Looking around her office, she is reminded of her life’s accomplishments. The diplomas on the wall, a picture of her smiling, blond-haired niece, fresh cut yellow daisies neatly arranged in a crystal clear vase so that the aroma lightly fills the air and a window view of large oak trees blowing in signs of life. Students outside are running on campus trying to get to their next class. On her desk, little angel figurines with hopeful faces fill the corners, and cards wishing “Get Well Soon” are neatly arranged on her bookshelves.
Susan Rabel serves as the director of The Hope Lodge, a residence built by the American Cancer Society for patients undergoing chemotherapy at Moffitt Cancer Center. Every day, she deals with cancer patients and their families. Her entire career has been built around cancer research and outreach programs. On a daily basis, Rabel strives to help cancer patients go on with their lives and believe they will survive.
Six months ago, the counselor discovered the real feeling of becoming the patient — she was diagnosed with breast cancer after she spent every day of her career helping others battle cancer.
“I couldn’t believe that someone who dedicates their life to the disease would actually have to get it,” Rabel said. “It took me a long time not to be in complete denial.”
Rabel was hired in March 2001. Hope Lodge is a place for patients to stay as long as needed while undergoing chemotherapy. Since Moffitt is right across the street, it’s a good alternative for cancer treatment.
“I feel like I work in their home, so we get close to the residents,” Rabel said.
After being diagnosed with breast cancer, Rabel underwent radiation treatment as well as a lumpectomy, which removed just the tumor rather than the entire breast. She was then required to have nine months of chemotherapy.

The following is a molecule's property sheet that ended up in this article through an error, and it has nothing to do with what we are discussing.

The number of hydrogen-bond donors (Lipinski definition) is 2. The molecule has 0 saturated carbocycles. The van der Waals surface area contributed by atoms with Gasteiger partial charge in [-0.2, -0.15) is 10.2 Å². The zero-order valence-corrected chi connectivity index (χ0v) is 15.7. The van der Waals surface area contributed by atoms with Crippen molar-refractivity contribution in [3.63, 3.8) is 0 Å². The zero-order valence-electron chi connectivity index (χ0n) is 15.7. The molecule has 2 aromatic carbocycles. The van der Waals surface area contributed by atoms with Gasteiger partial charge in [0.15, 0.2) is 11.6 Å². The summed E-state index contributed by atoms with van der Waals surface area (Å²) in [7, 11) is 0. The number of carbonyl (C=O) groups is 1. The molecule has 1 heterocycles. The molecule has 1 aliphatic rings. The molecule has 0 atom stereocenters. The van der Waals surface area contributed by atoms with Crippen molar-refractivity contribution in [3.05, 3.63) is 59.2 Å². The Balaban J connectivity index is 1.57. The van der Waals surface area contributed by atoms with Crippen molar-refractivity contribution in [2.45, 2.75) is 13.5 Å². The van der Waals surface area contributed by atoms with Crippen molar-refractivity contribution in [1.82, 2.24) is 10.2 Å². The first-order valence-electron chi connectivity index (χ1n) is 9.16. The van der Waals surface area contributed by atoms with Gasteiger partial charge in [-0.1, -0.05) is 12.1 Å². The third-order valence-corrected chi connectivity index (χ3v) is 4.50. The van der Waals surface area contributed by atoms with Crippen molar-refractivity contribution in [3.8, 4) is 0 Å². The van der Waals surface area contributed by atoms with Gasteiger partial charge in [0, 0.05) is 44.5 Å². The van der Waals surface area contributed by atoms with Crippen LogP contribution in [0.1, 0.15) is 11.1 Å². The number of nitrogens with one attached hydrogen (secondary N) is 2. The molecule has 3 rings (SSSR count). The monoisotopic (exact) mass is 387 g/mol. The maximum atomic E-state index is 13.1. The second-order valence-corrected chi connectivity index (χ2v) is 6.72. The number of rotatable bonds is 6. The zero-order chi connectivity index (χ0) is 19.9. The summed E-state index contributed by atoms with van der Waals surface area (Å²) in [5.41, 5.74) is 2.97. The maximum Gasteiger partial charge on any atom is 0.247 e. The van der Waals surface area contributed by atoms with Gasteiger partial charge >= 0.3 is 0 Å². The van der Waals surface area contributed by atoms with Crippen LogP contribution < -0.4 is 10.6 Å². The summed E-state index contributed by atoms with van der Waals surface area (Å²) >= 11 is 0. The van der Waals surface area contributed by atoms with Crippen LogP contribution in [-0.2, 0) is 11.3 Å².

Working across the street from Moffitt makes it easy for her to get chemotherapy.
“One day, there were 14 of us from Hope Lodge waiting to get treatment at the hospital,” Rabel said. “I just walk over with everyone else.
“Being here with these patients has given me strength. Every day, I see so many who are so much worse off than I am. It really keeps me grounded.”
Working with cancer patients every day hasn’t made her feel like she is treated differently by the patients, but it helps her relate with them. She is now able to share experiences and answer more personal questions.
Not only the patients, but also her job has taken on a whole new meaning.
“I used to be very high strung and very Type-A personality, but I’m so mellow now that when something happens I just shrug my shoulders and say, ‘it’s not cancer,'” Rabel said.
While she used to consider herself a workaholic, Rabel has made an effort to relax more and to learn to enjoy life in its simplicity.
“Since my cancer experience, I feel like I could live with so much less to be free. Things that used to be important to me aren’t anymore and things that I never thought were important are.”
Rabel completed her chemotherapy and is recovering. She worked throughout the entire process to help keep her mind off of the disease. Some days she made it to the end, but most she would leave early. She used the weekends to catch up on sleep and stay close to home.
Now, she looks back on her experience and finally the denial is subsiding.
“I know the statistics.” Rabel said. “I know that one in every eight women will get cancer. I naively think, ‘OK, I’ll be the one out of the eight in my family and hope that no one else has to go through it.'”
She picked up the mail and began to read new “Get Well” cards.
“Would I do anything differently? No, I think I did the entire experience as well as I could,” said Rabel, as she adds the new card to her collection right next to the little angels.